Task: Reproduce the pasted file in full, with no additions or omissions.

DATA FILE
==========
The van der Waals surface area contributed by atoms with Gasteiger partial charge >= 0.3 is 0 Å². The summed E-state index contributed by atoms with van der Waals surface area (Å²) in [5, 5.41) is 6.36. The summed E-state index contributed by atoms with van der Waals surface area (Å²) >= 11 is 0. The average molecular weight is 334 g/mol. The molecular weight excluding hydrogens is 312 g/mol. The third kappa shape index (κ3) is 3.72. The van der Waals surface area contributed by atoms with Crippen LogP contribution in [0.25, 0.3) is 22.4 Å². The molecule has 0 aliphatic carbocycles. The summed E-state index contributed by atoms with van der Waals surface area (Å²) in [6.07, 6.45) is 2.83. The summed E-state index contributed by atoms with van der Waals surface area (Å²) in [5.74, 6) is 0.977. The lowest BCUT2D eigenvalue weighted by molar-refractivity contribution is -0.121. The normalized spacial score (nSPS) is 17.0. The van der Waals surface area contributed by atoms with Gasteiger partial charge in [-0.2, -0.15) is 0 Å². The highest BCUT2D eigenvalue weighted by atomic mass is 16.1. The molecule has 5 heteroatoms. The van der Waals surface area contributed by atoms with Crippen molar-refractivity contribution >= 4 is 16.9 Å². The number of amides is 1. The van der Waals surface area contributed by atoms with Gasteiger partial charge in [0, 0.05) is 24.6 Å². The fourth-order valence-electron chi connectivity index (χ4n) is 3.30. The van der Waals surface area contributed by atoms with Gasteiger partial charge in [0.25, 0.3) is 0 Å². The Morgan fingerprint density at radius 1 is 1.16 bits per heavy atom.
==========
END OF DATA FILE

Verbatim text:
The van der Waals surface area contributed by atoms with Gasteiger partial charge >= 0.3 is 0 Å². The summed E-state index contributed by atoms with van der Waals surface area (Å²) in [5, 5.41) is 6.36. The summed E-state index contributed by atoms with van der Waals surface area (Å²) >= 11 is 0. The average molecular weight is 334 g/mol. The molecular weight excluding hydrogens is 312 g/mol. The third kappa shape index (κ3) is 3.72. The van der Waals surface area contributed by atoms with Crippen LogP contribution in [0.25, 0.3) is 22.4 Å². The molecule has 0 aliphatic carbocycles. The summed E-state index contributed by atoms with van der Waals surface area (Å²) in [6.07, 6.45) is 2.83. The summed E-state index contributed by atoms with van der Waals surface area (Å²) in [5.74, 6) is 0.977. The lowest BCUT2D eigenvalue weighted by molar-refractivity contribution is -0.121. The normalized spacial score (nSPS) is 17.0. The van der Waals surface area contributed by atoms with Gasteiger partial charge in [-0.2, -0.15) is 0 Å². The highest BCUT2D eigenvalue weighted by atomic mass is 16.1. The molecule has 5 heteroatoms. The van der Waals surface area contributed by atoms with Crippen molar-refractivity contribution >= 4 is 16.9 Å². The number of amides is 1. The van der Waals surface area contributed by atoms with Gasteiger partial charge in [0, 0.05) is 24.6 Å². The fourth-order valence-electron chi connectivity index (χ4n) is 3.30. The van der Waals surface area contributed by atoms with Gasteiger partial charge in [0.25, 0.3) is 0 Å². The Morgan fingerprint density at radius 1 is 1.16 bits per heavy atom.